This project brings together Kuwait University and LSE to work on a collaboration that aims to identify methods of applied behavioural research through which Kuwait’s government can successfully implement sustainable economic reform.
The project analyses why the current government subsidies are unsustainable, Kuwait’s sovereign wealth, economic diversification, the long-term trends in oil price, the demographic factors, then assesses the likelihood of long-running and recording fiscal deficits.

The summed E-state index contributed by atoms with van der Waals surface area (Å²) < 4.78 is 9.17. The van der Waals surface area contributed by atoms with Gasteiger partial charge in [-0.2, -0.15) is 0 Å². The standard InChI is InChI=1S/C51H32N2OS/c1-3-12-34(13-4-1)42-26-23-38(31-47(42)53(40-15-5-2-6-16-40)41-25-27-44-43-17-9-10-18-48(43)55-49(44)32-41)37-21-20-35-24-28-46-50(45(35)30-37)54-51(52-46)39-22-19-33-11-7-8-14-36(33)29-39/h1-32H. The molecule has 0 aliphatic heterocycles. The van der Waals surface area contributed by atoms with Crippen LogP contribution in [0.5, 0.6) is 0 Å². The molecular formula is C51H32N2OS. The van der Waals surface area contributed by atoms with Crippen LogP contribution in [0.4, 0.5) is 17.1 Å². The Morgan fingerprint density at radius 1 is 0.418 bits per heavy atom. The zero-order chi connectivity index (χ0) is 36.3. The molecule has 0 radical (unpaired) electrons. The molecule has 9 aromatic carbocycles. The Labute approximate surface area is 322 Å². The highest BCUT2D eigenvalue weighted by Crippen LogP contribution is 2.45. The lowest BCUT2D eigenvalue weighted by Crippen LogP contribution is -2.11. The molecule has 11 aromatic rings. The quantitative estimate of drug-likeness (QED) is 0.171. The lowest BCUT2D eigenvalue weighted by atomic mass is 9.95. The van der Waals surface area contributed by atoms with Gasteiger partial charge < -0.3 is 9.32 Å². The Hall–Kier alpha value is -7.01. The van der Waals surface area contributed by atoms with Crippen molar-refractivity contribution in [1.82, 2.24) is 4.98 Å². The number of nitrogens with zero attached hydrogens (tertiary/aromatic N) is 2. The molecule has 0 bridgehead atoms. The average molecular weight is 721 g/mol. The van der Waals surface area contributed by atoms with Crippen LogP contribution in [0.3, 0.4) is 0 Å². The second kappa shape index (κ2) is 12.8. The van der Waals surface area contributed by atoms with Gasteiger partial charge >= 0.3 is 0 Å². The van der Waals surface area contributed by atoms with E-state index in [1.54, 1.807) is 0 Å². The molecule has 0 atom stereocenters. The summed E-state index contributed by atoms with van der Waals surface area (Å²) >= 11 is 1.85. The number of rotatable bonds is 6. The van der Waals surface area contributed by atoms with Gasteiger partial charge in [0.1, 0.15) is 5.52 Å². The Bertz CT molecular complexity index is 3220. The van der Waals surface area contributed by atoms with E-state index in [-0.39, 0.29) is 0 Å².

The project also studies the rate of progress at which Kuwait’s government is implementing reforms and compares it to other states, both regionally and globally, who have successfully implemented subsidy reform. The project aims to identify the obstacles that inhibit citizens, parliament and Kuwait’s government from efficiently adopting subsidy reform compared to other countries, ultimately identifying methods of capacity building in the context of applied behavioural research.
Utilising Applied Behavioural Research to Execute Subsidy Reform in Kuwait
Hessah Al-Ojayan, February 2020
Download the paper
Hessah is Visiting Fellow at the LSE Middle East Centre. She is also an Assistant Professor of Finance at Kuwait University.